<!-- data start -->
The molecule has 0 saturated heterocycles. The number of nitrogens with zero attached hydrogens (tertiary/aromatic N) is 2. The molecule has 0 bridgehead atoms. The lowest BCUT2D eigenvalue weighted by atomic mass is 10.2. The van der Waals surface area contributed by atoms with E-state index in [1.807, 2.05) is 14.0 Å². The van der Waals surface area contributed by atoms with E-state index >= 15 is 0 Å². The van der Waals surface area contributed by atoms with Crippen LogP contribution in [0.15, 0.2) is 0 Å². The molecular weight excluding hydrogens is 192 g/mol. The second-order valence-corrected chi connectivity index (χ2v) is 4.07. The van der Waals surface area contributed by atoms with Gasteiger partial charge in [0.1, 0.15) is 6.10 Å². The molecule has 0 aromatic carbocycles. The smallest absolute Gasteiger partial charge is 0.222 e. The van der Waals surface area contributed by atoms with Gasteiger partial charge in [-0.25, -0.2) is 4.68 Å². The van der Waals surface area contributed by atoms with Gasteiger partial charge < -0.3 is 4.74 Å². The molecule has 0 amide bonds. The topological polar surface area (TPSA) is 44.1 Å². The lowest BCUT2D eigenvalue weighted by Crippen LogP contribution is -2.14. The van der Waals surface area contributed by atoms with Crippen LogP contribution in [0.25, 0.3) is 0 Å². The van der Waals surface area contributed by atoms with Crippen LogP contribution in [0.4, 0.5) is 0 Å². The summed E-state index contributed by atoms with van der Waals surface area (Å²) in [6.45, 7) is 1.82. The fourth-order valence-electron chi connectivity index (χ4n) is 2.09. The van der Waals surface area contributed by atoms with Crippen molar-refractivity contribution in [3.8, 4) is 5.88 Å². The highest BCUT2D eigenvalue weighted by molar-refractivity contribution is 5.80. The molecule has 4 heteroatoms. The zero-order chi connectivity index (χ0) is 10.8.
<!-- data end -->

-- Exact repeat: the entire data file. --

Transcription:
The molecule has 0 saturated heterocycles. The number of nitrogens with zero attached hydrogens (tertiary/aromatic N) is 2. The molecule has 0 bridgehead atoms. The lowest BCUT2D eigenvalue weighted by atomic mass is 10.2. The van der Waals surface area contributed by atoms with E-state index in [1.807, 2.05) is 14.0 Å². The van der Waals surface area contributed by atoms with E-state index >= 15 is 0 Å². The van der Waals surface area contributed by atoms with Crippen LogP contribution in [0.15, 0.2) is 0 Å². The molecular weight excluding hydrogens is 192 g/mol. The second-order valence-corrected chi connectivity index (χ2v) is 4.07. The van der Waals surface area contributed by atoms with Gasteiger partial charge in [0.1, 0.15) is 6.10 Å². The molecule has 0 aromatic carbocycles. The smallest absolute Gasteiger partial charge is 0.222 e. The van der Waals surface area contributed by atoms with Gasteiger partial charge in [-0.25, -0.2) is 4.68 Å². The van der Waals surface area contributed by atoms with Gasteiger partial charge < -0.3 is 4.74 Å². The molecule has 0 amide bonds. The topological polar surface area (TPSA) is 44.1 Å². The lowest BCUT2D eigenvalue weighted by Crippen LogP contribution is -2.14. The van der Waals surface area contributed by atoms with Crippen LogP contribution in [0.25, 0.3) is 0 Å². The van der Waals surface area contributed by atoms with Crippen LogP contribution in [0.4, 0.5) is 0 Å². The summed E-state index contributed by atoms with van der Waals surface area (Å²) in [6.45, 7) is 1.82. The fourth-order valence-electron chi connectivity index (χ4n) is 2.09. The van der Waals surface area contributed by atoms with Crippen molar-refractivity contribution in [3.8, 4) is 5.88 Å². The highest BCUT2D eigenvalue weighted by molar-refractivity contribution is 5.80. The molecule has 4 heteroatoms. The zero-order chi connectivity index (χ0) is 10.8.